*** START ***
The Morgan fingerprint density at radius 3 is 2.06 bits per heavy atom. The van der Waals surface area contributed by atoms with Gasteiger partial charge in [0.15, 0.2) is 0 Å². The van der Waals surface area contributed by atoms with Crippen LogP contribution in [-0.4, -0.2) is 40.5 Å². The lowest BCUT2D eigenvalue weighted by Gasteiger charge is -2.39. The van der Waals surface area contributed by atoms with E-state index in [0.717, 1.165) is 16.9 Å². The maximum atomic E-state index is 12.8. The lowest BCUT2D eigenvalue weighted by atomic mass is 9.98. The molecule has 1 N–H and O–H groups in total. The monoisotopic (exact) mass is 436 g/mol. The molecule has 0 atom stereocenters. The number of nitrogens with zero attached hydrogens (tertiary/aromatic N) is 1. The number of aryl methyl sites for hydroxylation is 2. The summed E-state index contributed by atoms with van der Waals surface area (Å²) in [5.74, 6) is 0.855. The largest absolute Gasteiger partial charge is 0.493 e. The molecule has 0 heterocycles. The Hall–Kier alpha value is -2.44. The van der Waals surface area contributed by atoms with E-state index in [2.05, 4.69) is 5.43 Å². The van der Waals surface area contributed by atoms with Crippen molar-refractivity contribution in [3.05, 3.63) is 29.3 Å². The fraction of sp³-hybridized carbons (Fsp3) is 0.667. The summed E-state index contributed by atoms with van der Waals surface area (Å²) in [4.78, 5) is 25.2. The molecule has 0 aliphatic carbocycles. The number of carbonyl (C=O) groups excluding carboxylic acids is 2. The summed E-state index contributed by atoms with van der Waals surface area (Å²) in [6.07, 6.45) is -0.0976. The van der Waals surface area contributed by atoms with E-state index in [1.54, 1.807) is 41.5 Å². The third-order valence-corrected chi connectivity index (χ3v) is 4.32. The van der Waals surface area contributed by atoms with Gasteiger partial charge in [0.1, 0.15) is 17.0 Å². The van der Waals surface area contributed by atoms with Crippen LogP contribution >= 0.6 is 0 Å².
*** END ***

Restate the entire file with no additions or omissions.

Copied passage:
The Morgan fingerprint density at radius 3 is 2.06 bits per heavy atom. The van der Waals surface area contributed by atoms with Gasteiger partial charge in [0.15, 0.2) is 0 Å². The van der Waals surface area contributed by atoms with Crippen LogP contribution in [-0.4, -0.2) is 40.5 Å². The lowest BCUT2D eigenvalue weighted by Gasteiger charge is -2.39. The van der Waals surface area contributed by atoms with E-state index in [0.717, 1.165) is 16.9 Å². The maximum atomic E-state index is 12.8. The lowest BCUT2D eigenvalue weighted by atomic mass is 9.98. The molecule has 1 N–H and O–H groups in total. The monoisotopic (exact) mass is 436 g/mol. The molecule has 0 atom stereocenters. The number of nitrogens with zero attached hydrogens (tertiary/aromatic N) is 1. The number of aryl methyl sites for hydroxylation is 2. The summed E-state index contributed by atoms with van der Waals surface area (Å²) in [5.74, 6) is 0.855. The largest absolute Gasteiger partial charge is 0.493 e. The molecule has 0 heterocycles. The Hall–Kier alpha value is -2.44. The van der Waals surface area contributed by atoms with E-state index in [2.05, 4.69) is 5.43 Å². The van der Waals surface area contributed by atoms with Crippen molar-refractivity contribution in [3.05, 3.63) is 29.3 Å². The fraction of sp³-hybridized carbons (Fsp3) is 0.667. The summed E-state index contributed by atoms with van der Waals surface area (Å²) in [4.78, 5) is 25.2. The molecule has 0 aliphatic carbocycles. The number of carbonyl (C=O) groups excluding carboxylic acids is 2. The summed E-state index contributed by atoms with van der Waals surface area (Å²) in [6.07, 6.45) is -0.0976. The van der Waals surface area contributed by atoms with E-state index in [1.54, 1.807) is 41.5 Å². The third-order valence-corrected chi connectivity index (χ3v) is 4.32. The van der Waals surface area contributed by atoms with Gasteiger partial charge in [0.1, 0.15) is 17.0 Å². The van der Waals surface area contributed by atoms with Crippen LogP contribution >= 0.6 is 0 Å².